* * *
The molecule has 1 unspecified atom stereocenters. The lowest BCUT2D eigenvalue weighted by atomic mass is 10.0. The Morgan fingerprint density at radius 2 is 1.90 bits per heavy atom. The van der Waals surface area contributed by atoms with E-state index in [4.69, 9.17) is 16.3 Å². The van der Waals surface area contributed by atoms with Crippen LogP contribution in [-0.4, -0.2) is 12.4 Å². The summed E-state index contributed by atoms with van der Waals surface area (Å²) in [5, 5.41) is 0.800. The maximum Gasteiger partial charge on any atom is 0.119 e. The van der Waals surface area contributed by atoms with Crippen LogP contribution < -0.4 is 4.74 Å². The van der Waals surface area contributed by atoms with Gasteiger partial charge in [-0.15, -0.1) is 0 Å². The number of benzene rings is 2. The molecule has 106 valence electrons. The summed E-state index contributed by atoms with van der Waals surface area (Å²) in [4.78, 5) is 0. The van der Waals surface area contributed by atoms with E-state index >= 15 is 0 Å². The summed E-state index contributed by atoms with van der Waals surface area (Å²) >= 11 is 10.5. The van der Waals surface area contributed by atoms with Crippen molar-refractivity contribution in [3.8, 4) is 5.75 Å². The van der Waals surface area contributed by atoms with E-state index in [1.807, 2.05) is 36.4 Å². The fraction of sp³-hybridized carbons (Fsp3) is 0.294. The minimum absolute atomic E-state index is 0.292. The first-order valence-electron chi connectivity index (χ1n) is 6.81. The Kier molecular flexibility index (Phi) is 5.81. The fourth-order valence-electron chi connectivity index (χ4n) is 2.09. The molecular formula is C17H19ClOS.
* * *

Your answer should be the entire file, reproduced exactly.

The molecule has 1 unspecified atom stereocenters. The lowest BCUT2D eigenvalue weighted by atomic mass is 10.0. The Morgan fingerprint density at radius 2 is 1.90 bits per heavy atom. The van der Waals surface area contributed by atoms with E-state index in [4.69, 9.17) is 16.3 Å². The van der Waals surface area contributed by atoms with Crippen LogP contribution in [-0.4, -0.2) is 12.4 Å². The summed E-state index contributed by atoms with van der Waals surface area (Å²) in [5, 5.41) is 0.800. The maximum Gasteiger partial charge on any atom is 0.119 e. The van der Waals surface area contributed by atoms with Crippen LogP contribution < -0.4 is 4.74 Å². The van der Waals surface area contributed by atoms with Gasteiger partial charge in [-0.15, -0.1) is 0 Å². The number of benzene rings is 2. The molecule has 106 valence electrons. The summed E-state index contributed by atoms with van der Waals surface area (Å²) in [4.78, 5) is 0. The van der Waals surface area contributed by atoms with E-state index >= 15 is 0 Å². The summed E-state index contributed by atoms with van der Waals surface area (Å²) >= 11 is 10.5. The van der Waals surface area contributed by atoms with Crippen molar-refractivity contribution in [3.8, 4) is 5.75 Å². The van der Waals surface area contributed by atoms with E-state index in [1.807, 2.05) is 36.4 Å². The fraction of sp³-hybridized carbons (Fsp3) is 0.294. The minimum absolute atomic E-state index is 0.292. The first-order valence-electron chi connectivity index (χ1n) is 6.81. The Kier molecular flexibility index (Phi) is 5.81. The fourth-order valence-electron chi connectivity index (χ4n) is 2.09. The molecular formula is C17H19ClOS.